Unlike many monasteries where the nuns or monks are allowed to go out into the world, the one Sister Rose Marie is a member of is a cloistered community. The reporter writes: “The Poor Clares are one of the strictest religious orders in the world. They sleep on straw mattresses, in full habit, and wake up every night at 12:30 a.m. to pray [for those suffering in the world], never resting more than four hours at a time. They are barefoot 23 hours of the day, except for the one hour in which they walk around the courtyard in sandals… [Sister Rose Marie] gets two family visits per year, but converses through a see-through screen. She can write letters to her friends, but only if they write to her first. And once every 25 years, she can hug her family.” (Source) The occasion of the article was the 25th anniversary of Sister Rose Marie’s entrance into the monastery. On that day, she renewed her commitment and hugged her family and friends, she also hugged her 78-year-old mother for the first time in 25 years, realizing that her mother would need to live until she was 103 in order to hug her again.

Not only is the story fascinating, but I was also struck by the reporter, Elizabeth Merrill, who was struggling with understanding why someone with so many gifts would give it all up to… pray. Perhaps it was Sister Rose Marie’s friend, Father John Heisler who stated it best: “It’s a mystery to me too about why [the Poor Clares would] take somebody so talented, so giving, so energetic. She could help so many other young ladies to be women … to be strong, too, in their identity. Why should she be so hidden now? I’ve been really thinking … about the mystery of the stars. They’re so distant, yet they’re so beautiful.” The reporter couldn’t understand the “Why?” of Sister Rose Marie’s decision and neither could her friend, a priest.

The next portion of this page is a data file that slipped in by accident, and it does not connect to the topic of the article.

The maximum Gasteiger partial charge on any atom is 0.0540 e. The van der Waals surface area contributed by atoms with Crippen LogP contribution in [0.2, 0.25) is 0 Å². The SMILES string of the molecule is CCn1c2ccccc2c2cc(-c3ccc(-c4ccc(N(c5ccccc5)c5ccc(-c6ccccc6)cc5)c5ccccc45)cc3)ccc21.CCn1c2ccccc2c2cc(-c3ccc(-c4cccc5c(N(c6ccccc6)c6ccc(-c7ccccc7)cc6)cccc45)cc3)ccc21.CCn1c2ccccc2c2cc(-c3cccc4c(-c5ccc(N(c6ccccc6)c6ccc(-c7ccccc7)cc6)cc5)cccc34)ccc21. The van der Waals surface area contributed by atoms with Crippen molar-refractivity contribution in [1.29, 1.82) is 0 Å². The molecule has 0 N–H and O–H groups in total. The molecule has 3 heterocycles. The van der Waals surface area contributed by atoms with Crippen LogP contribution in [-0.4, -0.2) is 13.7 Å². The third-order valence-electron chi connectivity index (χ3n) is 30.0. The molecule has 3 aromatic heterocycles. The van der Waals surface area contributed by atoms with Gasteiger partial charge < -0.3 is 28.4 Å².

I said I would wager that even if we were 100% certain of God that most of us would still hold back some for ourselves. We would be unwilling to give our entire life to God. So what was it that compelled a young woman with the promises of fame and riches to give it all up and lock herself away so that she could spend the remainder of her life praying for humanity? The answer is discovering that love is not about a Hallmark card, but about God, the Word that became flesh, and lived among us. And on this night, that love can be found wrapped in swaddling clothes, and lying in a manger.